Adams County, Colorado is a hub of environmental education and sustainability. From the School of Science, Technology, Environment, Agriculture and Systems Design (STEAD) to the Adams Clermont Solid Waste District, there are plenty of opportunities for students to learn about the environment and how to protect it. STEAD is a charter high school in Adams County that uses project-based learning to prepare students for college and local careers. Through their homework, school activities, and summer programs, students learn about the river as a natural connector in their community and work together as a team to develop and implement projects that ensure their continued stewardship.
The project combines individual high school science classes with elementary school classes (from first grade to the school year) to study local ecology and implement a wildlife habitat improvement project. The Adams Clermont Solid Waste District has also partnered with Adams Brown Recycling to offer several environmental education programs and services to students in Adams County schools. Expert artists trained in issues related to child development and the environment dress up as Whiff the Clean Air Pup and Professor PureAir to invite students to participate in the Air is Right game program. An environmental education expert or a two-person team of such experts provides leadership in each of the state's school districts.
The SJBRA project works with volunteer elementary schools to implement environmental service learning projects, either on school grounds or in the community surrounding the school. SJBRA also seeks to bring a small-scale version of the exhibition to 12 schools in Archuleta, La Plata, Montezuma and San Miguel counties during the same school year. By interacting with local scientists through tangible environmental projects, students participating in the project will become WaterShed ambassadors in their schools and help to continue the learning experience throughout the school year. Since 1994, nearly 6,000 school-age children have gained knowledge, inspiration and problem-solving skills through their participation in Children Discovering Nature. Fifty sixth-grade students and 10 high school students from the Yampa Valley School of Science program have had the opportunity to participate in the Colorado Environmental Education Competency Project.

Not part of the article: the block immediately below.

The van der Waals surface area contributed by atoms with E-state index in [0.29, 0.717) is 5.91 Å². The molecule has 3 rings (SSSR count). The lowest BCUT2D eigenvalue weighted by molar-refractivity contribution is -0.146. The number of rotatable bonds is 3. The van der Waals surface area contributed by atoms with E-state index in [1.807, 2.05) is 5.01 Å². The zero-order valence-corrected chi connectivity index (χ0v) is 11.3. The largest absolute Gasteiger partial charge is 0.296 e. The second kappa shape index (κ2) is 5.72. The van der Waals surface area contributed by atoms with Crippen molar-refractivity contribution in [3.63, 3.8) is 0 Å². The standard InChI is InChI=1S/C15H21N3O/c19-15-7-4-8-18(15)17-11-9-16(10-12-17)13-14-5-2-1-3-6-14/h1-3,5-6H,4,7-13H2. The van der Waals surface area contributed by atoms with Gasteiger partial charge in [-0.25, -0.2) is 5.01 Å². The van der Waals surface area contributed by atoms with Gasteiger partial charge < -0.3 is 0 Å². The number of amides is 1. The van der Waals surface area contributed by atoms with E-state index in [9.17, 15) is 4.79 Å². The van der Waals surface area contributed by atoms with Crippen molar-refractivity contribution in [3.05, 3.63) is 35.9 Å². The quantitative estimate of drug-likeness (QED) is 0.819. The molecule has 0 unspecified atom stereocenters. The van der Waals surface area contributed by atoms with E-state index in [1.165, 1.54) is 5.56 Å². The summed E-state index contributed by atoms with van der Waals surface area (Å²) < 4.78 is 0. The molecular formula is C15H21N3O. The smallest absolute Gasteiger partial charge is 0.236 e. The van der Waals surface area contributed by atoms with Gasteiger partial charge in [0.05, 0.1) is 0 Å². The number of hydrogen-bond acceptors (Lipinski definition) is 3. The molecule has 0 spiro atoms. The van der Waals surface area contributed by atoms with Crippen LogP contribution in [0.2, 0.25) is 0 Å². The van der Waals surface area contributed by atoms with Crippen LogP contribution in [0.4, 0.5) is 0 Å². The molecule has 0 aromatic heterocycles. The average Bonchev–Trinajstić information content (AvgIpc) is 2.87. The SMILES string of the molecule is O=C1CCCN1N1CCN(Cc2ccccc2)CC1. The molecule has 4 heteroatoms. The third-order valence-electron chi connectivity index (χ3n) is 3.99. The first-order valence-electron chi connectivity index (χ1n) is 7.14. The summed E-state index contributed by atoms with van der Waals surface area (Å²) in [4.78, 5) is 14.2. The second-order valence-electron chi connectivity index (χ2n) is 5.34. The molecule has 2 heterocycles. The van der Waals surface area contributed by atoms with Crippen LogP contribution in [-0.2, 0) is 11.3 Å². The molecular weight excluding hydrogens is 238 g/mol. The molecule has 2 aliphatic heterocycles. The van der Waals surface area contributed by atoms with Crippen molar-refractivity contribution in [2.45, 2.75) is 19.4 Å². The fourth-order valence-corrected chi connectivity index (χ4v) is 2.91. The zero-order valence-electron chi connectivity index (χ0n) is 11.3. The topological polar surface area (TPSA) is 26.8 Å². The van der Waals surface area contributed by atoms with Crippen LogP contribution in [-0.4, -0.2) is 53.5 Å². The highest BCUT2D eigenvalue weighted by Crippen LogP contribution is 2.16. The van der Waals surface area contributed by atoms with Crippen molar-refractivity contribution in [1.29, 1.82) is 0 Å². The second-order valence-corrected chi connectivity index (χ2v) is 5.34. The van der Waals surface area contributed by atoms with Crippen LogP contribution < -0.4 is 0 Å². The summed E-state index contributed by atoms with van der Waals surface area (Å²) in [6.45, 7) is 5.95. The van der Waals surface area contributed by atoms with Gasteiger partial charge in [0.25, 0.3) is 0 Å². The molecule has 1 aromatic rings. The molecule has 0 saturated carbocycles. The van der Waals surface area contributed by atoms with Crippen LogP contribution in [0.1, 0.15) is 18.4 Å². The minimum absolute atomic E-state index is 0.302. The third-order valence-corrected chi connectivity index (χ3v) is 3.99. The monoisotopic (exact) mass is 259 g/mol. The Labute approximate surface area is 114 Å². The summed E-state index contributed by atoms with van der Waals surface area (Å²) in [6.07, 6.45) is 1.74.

This project works to improve quality assurance measures designed to improve the effectiveness and consistency of environmental education programs in Colorado. It aims to stimulate interest in environmental careers through greater environmental awareness, improve communication skills and environmental sampling techniques, strengthen teamwork and generate a better use of technology and the application of the scientific method. A number of teachers and citizens receive training, curricula, and equipment to implement Stream Teams in their schools or neighborhoods. Adams County is an ideal place for students interested in environmental education. From STEAD's project-based learning approach to SJBRA's service learning projects, there are plenty of opportunities for students to learn about their environment and how they can help protect it.